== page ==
August 27, 2009
It roamed the English channel more than 200 million years ago. And now the prehistoric monster has surfaced once more - in the limestone of Lyme Regis's famous 'Jurassic Coast'.
Excited archaeologists discovered the Loch Ness-style creature on the beach and have spent months piecing together a giant jigsaw composed of dozens of old bones to reveal the 12ft-long plesiosaur.
August 25, 2009
Come to think of it, it's a good idea to display those expressions right here.
Get to - annoy
That guy really gets to me.
This kind of music gets to me. It really disturbs me.
Catch up on work/chores - Do things that need to be done that you haven't had time to do yet. I have to catch up on my English homework.
Up to one's ears - Deeply involved or occupied to full capacity: We are up to our ears in work.
R and R - rest and relaxation: I need some R and R. I am stressed out!
Suggested free time activity: Workbook 91 and 92
August 24, 2009
August 18, 2009
From Least certain To Most certain
Unsolvable _ questionable - debatable - believable - provable
Amazing Homework: Write about an interesting experience (workbook page 90)
The teacher is looking forward to reading it!!!! Enjoy the pleasure of writing!
August 13, 2009
The class was dedicated to writing a news article. We talked about today's news and worked on the basic principles of a news article. Our articles:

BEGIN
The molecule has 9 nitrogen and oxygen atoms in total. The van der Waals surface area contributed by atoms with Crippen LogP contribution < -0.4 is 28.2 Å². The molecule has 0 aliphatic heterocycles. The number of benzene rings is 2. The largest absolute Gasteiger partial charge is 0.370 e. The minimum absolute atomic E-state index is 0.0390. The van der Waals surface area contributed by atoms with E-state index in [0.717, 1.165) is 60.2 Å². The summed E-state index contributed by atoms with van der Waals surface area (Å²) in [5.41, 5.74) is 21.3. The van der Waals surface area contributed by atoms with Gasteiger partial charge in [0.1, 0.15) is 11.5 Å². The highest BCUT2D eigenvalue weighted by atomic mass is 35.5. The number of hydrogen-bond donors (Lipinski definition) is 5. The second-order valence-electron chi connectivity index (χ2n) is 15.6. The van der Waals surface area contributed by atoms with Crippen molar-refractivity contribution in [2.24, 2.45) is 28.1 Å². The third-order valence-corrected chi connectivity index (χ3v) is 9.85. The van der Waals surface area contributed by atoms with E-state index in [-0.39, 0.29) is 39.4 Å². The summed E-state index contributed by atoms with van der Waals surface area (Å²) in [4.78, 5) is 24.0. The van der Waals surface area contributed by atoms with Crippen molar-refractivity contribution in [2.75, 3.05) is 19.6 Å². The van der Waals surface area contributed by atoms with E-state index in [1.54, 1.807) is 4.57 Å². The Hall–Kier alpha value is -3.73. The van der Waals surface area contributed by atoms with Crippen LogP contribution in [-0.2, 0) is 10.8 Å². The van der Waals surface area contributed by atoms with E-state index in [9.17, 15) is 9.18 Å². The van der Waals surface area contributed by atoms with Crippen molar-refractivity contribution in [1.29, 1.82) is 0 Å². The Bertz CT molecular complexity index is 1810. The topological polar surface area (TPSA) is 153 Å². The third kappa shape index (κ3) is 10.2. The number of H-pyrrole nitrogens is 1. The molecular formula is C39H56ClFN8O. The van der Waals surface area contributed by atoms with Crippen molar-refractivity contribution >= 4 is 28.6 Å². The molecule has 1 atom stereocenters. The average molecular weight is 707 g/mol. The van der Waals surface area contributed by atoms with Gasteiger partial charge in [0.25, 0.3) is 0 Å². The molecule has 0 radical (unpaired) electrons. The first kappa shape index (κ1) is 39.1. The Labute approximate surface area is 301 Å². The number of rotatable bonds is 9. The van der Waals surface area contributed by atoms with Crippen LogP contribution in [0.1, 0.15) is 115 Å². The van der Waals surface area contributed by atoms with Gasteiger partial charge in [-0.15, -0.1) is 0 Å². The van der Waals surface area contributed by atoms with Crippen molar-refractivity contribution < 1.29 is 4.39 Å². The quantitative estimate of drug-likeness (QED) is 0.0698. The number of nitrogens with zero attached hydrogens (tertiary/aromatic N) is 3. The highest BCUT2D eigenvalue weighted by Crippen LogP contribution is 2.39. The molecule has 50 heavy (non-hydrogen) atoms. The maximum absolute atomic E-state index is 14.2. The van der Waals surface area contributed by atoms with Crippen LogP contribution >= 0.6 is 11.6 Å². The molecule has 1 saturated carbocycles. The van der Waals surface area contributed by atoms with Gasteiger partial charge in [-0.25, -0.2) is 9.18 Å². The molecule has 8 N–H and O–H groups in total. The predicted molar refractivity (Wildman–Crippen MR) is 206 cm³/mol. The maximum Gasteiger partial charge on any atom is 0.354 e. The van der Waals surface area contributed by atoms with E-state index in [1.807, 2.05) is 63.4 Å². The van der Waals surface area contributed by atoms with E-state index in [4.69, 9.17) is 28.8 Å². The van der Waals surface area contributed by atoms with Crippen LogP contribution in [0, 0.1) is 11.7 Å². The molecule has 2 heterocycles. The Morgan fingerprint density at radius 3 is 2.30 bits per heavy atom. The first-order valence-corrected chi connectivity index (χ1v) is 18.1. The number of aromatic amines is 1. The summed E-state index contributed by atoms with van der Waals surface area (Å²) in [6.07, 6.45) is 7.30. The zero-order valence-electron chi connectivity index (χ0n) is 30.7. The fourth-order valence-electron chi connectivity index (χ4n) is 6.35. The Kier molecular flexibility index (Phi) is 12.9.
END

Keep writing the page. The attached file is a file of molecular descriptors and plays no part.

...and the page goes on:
By Chris, Fernanda and Fátima
Two days ago, the mayor of Cascavel decreed the closing of all the city public spaces to prevent the swine flu from spreading among the population.
By Jerry and Liliane
Due to time constraints, the articles were really brief. However, they provide relevant information to the readers. What should you have in mind when writing a news article? Question words! Who? What? When? Where? Why? How? A news article usually answers information questions about an event.
Expressions of the day:
I'm sick and tired of what is going on in the senate.
I can't stand this talk about the swine flu. I'm fed up!
Entertainment for the weekend:Exercise C, page 107
August 11, 2009
Today we talked about how skeptical we all are in relation to the news we gather from papers, magazines, the internet, etc. We watched some on-the-street interviews and agreed that one cannot fully trust any form of news reporting.
Here are some of the expressions we used today:
Proverb: Take it with a grain of salt.
To consider something to be not completely true or right .
I've read the article, which I take with a grain of salt.
Bias: A tendency to support or oppose a particular person or thing in an unfair way by allowing personal opinions to influence your judgement. Reporters must be impartial and not show political bias. (Cambridge Dictionary)
Rob puts too much faith in what he reads. (He believes it too readily.)
harmful # harmless - Do you think hoaxes should be considered a crime or are they harmless?
Credible source = reputable (able to be trusted)